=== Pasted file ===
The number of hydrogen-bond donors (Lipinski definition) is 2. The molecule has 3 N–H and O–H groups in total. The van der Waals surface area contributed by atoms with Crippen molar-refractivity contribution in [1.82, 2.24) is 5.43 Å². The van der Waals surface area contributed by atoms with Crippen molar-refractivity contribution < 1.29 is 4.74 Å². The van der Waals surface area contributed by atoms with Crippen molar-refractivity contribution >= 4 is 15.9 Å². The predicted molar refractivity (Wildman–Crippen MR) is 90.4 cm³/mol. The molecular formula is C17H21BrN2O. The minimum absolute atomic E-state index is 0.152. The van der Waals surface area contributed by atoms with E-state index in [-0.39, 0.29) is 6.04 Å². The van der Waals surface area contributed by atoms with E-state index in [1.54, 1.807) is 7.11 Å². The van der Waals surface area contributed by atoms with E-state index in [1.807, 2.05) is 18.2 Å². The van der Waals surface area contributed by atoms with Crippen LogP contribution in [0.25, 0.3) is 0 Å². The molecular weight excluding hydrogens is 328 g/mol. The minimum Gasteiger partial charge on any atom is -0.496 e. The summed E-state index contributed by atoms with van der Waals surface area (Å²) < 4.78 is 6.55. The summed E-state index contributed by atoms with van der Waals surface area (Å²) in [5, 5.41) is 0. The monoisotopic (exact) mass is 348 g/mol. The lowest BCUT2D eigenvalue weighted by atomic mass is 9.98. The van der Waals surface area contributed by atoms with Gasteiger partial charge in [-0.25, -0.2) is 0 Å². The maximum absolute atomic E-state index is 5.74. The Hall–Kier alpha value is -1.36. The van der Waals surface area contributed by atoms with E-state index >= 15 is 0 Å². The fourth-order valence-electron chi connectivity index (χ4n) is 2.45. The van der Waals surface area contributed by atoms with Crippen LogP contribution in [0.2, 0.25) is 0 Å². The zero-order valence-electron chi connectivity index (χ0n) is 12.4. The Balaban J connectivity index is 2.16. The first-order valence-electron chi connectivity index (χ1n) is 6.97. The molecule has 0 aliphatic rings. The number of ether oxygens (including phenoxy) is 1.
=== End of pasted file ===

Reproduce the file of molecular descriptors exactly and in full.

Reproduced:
The number of hydrogen-bond donors (Lipinski definition) is 2. The molecule has 3 N–H and O–H groups in total. The van der Waals surface area contributed by atoms with Crippen molar-refractivity contribution in [1.82, 2.24) is 5.43 Å². The van der Waals surface area contributed by atoms with Crippen molar-refractivity contribution < 1.29 is 4.74 Å². The van der Waals surface area contributed by atoms with Crippen molar-refractivity contribution >= 4 is 15.9 Å². The predicted molar refractivity (Wildman–Crippen MR) is 90.4 cm³/mol. The molecular formula is C17H21BrN2O. The minimum absolute atomic E-state index is 0.152. The van der Waals surface area contributed by atoms with E-state index in [-0.39, 0.29) is 6.04 Å². The van der Waals surface area contributed by atoms with E-state index in [1.54, 1.807) is 7.11 Å². The van der Waals surface area contributed by atoms with E-state index in [1.807, 2.05) is 18.2 Å². The van der Waals surface area contributed by atoms with Crippen LogP contribution in [0.25, 0.3) is 0 Å². The molecular weight excluding hydrogens is 328 g/mol. The minimum Gasteiger partial charge on any atom is -0.496 e. The summed E-state index contributed by atoms with van der Waals surface area (Å²) < 4.78 is 6.55. The summed E-state index contributed by atoms with van der Waals surface area (Å²) in [5, 5.41) is 0. The monoisotopic (exact) mass is 348 g/mol. The lowest BCUT2D eigenvalue weighted by atomic mass is 9.98. The van der Waals surface area contributed by atoms with Gasteiger partial charge in [-0.25, -0.2) is 0 Å². The maximum absolute atomic E-state index is 5.74. The Hall–Kier alpha value is -1.36. The van der Waals surface area contributed by atoms with E-state index >= 15 is 0 Å². The fourth-order valence-electron chi connectivity index (χ4n) is 2.45. The van der Waals surface area contributed by atoms with Crippen LogP contribution in [0.2, 0.25) is 0 Å². The zero-order valence-electron chi connectivity index (χ0n) is 12.4. The Balaban J connectivity index is 2.16. The first-order valence-electron chi connectivity index (χ1n) is 6.97. The molecule has 0 aliphatic rings. The number of ether oxygens (including phenoxy) is 1.